As such, in the remainder of this post, I wanted to highlight a few reasons as to why I believe big data will continue to be a key trend in 2017 – despite the fact that the conversation around big data has already slowed down. In fact, an article I recently read highlighted some Big Data Predictions for 2016 and having worked through them again, I feel that many of these predictions are actually still very relevant as we head into the new year. (It’s almost ‘New Year’ already – now there’s a scary concept!)

Organisations will need big data talent

With all the effort required to filter out unwanted data and to turn the useful data into valuable insights (especially as businesses find themselves dealing with even more data) organisations will need to employ talented analysts and data scientists, who will be able to focus on the data that the organisation holds and has access to. The data scientist* is, and will still be, one of the hottest jobs throughout next year. The biggest challenge for said data scientists will be to deliver insights in a format that the executive suite can understand and act on.

The future will see machines making decisions, based on big data

In light of the IoT, well the Internet of Everything really, machines will not only talk to each other and record and broadcast every possible data point, but they will start making decisions – many of these based on big data. So here I’m referring to advanced analytical models embedded in operational applications, streaming analytics delivering insights at the same speed as which the real life events happen, and prescriptive analytics recommending the appropriate actions to take.

Data tools will be used more to predict market outcomes

Advanced analytical models and statistical and mathematical algorithms will start creating new and enriched data, information, knowledge and wisdom, which in turn will influence industry trends. Recommendations based on these new insights will affect which services or products clients prefer, and in turn result in new business models being shaped and new customer interaction styles taking precedence.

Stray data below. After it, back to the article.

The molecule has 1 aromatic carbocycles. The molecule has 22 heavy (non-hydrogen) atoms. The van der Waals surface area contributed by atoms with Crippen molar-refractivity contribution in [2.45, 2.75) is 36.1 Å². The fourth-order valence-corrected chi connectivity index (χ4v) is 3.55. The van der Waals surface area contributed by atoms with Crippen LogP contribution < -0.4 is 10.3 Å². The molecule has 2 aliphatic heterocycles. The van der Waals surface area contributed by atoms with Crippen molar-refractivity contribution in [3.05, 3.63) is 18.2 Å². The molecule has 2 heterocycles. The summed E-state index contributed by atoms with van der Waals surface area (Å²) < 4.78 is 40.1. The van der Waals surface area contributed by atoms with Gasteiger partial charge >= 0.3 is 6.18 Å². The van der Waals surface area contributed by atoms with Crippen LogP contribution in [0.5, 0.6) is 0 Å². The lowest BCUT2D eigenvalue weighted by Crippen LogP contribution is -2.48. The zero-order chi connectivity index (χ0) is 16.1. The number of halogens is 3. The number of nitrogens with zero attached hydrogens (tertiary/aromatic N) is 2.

Concluding remarks

OK, this is an old hobby horse of mine, but I’m not so sure John Mashey or Doug Laney did the technology vendors a favour when they were all lumped together under the “big data” banner, be it with or without capitals. I mean, if you’re the procurement officer in a multi-national law firm, would you rather acquire an unstructured text solution or a (yellow) big data technology (elephant)? Or if you’re in the state’s title deeds or urban planning office, won’t you rather approve the acquisition of a geospatial solution with an underlying graph database or a generic big data technology? As a case in point, most of the NoSQL technologies specialise in a particular category of big data – document databases for unstructured text, value-pair databases for varying data structures, graph-structured databases for networks and relationships, columnar databases for weblogs and other high volume events, and so on.

Anyway, my question is that seeing big data has a great role to play, why do many decision-makers still ignore its potential? My guess is that it is taking the average organisation quite a while to adapt to and embrace the concept of data as a valuable business resource. However, more and more organisations are starting to take big data seriously, and see it as a natural extension of their current data resources. Not only to keep up with technology trends, but also to keep up with their opposition, data science teams and analytics centres of excellence will grow in organisational prominence, and in some organisations will generate insights with enough potential to disrupt existing business models. More big data is coming – round two is the next big thing.